Anyone who's been to Mardi Gras will remember it for the drunken Bacchanalia that it is. Mardi Gras is only one such drinking festival. Every football game becomes an occasion to hang out in the quarter and get drunk. Getting drunk in New Orleans has been a right of passage for young folk from around the country for generations. Las Vegas may be popularizing the slogan, "what happens in Las Vegas stays in Las Vegas," but let me tell you what, that's been the operative truth of New Orleans for two hundred years. New Orleans was where Southerners, Gay and straight, male and female, came to lose their virginity.
Louisiana's on my mind these days. First, the Abramoffconnection. Right in the middle of highway 190, just outside Kinner Kinder is the Grand Cousshatta Coushatta Casino. Lovely place and a grand casino it is. If you like to drink you can sit at your slot machine and drink for free all night. This being Louisiana, there's no one to tell you to go home at 2 a.m. Nor at 3, or 4, or 5. Usually you run out of money and head for home, along 190, a hundred miles from anywhere. Sleepy drivers who've been drinking for several hours is the reason for all those crosses along highway 190, but there's also the wildlife.
Ah yes, Louisiana, birthplace of so many of my memories.
Last year I became so annoyed with a bunch of people, many of them kinfolk, down in Louisiana and Texas, I lost interest in writing about my memories of growing up in southeast Texas and southwest Louisiana. Up until then I had found great joy in remembering our unique little area of the world and the powerful sense of kinship by which I was blessed while growing up. I didn't miss my project right away, but after a year or so, I realized those stories were not complete. I had more to say.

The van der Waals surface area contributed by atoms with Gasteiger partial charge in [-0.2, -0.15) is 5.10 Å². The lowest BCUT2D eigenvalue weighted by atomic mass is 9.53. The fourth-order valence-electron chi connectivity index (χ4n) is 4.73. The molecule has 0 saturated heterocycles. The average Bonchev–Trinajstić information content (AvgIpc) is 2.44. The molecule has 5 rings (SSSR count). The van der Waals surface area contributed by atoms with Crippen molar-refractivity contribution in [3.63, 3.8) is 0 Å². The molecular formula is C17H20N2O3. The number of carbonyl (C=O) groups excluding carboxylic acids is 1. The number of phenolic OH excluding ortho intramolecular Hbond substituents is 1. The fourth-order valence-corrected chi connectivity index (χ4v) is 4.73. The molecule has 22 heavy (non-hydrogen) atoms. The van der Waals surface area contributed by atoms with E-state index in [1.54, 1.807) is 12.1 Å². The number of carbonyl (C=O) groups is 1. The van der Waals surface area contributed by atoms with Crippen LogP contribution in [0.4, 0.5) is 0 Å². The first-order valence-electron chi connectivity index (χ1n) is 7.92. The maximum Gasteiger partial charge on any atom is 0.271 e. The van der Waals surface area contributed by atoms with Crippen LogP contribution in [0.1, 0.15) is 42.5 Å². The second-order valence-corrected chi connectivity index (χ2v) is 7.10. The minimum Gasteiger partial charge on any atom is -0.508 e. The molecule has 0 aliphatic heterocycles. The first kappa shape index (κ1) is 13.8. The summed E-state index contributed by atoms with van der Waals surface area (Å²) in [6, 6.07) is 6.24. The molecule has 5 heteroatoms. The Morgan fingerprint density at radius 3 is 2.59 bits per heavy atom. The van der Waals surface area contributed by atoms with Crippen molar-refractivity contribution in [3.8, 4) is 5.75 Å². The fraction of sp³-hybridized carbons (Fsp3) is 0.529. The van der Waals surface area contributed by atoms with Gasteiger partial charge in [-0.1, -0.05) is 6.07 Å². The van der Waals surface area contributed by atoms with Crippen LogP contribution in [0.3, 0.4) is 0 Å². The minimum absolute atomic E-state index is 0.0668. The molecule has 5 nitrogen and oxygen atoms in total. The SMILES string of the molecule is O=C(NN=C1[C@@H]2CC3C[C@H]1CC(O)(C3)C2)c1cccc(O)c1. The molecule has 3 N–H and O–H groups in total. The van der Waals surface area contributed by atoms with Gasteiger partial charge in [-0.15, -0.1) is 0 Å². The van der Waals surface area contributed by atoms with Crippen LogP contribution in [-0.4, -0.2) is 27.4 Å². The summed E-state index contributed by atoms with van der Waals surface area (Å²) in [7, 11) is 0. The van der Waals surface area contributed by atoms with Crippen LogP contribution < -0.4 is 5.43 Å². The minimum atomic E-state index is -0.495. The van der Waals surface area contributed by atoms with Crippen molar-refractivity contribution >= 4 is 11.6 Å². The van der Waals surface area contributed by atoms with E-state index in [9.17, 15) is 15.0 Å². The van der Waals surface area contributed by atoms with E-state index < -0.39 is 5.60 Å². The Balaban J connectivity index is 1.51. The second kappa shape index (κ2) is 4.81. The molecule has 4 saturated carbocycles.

I decided I needed to make peace if not nice with the collective group, so I started communicating with individuals in the group. It worked. The mental block that kept my writing quiet dissipated. As a result, I've been writing on my other blog, My Mother's People for the past couple of weeks, as well as engaging in long and detailed exchanges of email between several cousins and others interested in the history of Louisiana's Redbones, my mother's people.
I invite you over to check out that other part of me.
This is the letter of acceptance from Bishop Marc Andrus upon hearing of his election to be bishop of the California Diocese:
Dear Brothers and Sisters in Christ:
Sheila and I are gladdened, and humbled, by the trust you have placed in me, in us. Publicly, I want to say that my heart is with the other nominees and their partners. They are uniformly splendid people, and I was honored to be in their number.
Also, to all of you who have been so prayerfully working to bring this moment for your diocese, the election of a new bishop, you must know that you have exhibited every trait of a Christian community. You are a witness to the vitality of the Church in your very way of being.
We must all understand, and here I address the diocese of California and those listening from elsewhere, that your vote today remains a vote for inclusion and communion – of gay and lesbian people in their full lives as single or partnered people, of women, of all ethnic minorities, and all people. My commitment to Jesus Christ’s own mission of inclusion is resolute.
And I share with you your strongly expressed commitment to youth, to those who do not yet know Christ, our calling as evangelists, and to God’s waiting, expectant creation.
I take this election to be an expression of our common desire to be part of the whole, the Communion and the world, in what may be a new way.
We will work together in the listening process, lending the unique voice of the Bay Area Episcopalians to this great conversation and working to end global human suffering.